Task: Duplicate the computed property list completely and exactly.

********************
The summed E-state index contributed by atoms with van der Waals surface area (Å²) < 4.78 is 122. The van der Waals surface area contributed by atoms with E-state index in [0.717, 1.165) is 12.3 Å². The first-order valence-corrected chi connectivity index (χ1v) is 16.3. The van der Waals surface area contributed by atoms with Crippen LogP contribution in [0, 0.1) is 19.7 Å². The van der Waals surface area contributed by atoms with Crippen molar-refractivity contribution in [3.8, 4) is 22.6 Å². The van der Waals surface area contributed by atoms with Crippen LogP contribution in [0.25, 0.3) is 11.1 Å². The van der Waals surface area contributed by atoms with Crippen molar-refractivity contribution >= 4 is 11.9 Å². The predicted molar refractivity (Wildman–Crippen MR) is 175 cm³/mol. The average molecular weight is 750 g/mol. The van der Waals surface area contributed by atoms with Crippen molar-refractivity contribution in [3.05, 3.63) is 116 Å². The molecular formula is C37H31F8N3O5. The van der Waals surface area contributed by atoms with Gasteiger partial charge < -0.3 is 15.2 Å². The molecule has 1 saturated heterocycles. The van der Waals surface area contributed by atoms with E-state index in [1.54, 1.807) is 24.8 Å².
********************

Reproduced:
The summed E-state index contributed by atoms with van der Waals surface area (Å²) < 4.78 is 122. The van der Waals surface area contributed by atoms with E-state index in [0.717, 1.165) is 12.3 Å². The first-order valence-corrected chi connectivity index (χ1v) is 16.3. The van der Waals surface area contributed by atoms with Crippen LogP contribution in [0, 0.1) is 19.7 Å². The van der Waals surface area contributed by atoms with Crippen molar-refractivity contribution in [3.8, 4) is 22.6 Å². The van der Waals surface area contributed by atoms with Crippen LogP contribution in [0.25, 0.3) is 11.1 Å². The van der Waals surface area contributed by atoms with Crippen molar-refractivity contribution >= 4 is 11.9 Å². The predicted molar refractivity (Wildman–Crippen MR) is 175 cm³/mol. The average molecular weight is 750 g/mol. The van der Waals surface area contributed by atoms with Crippen molar-refractivity contribution in [3.05, 3.63) is 116 Å². The molecular formula is C37H31F8N3O5. The van der Waals surface area contributed by atoms with Gasteiger partial charge < -0.3 is 15.2 Å². The molecule has 1 saturated heterocycles. The van der Waals surface area contributed by atoms with E-state index in [1.54, 1.807) is 24.8 Å².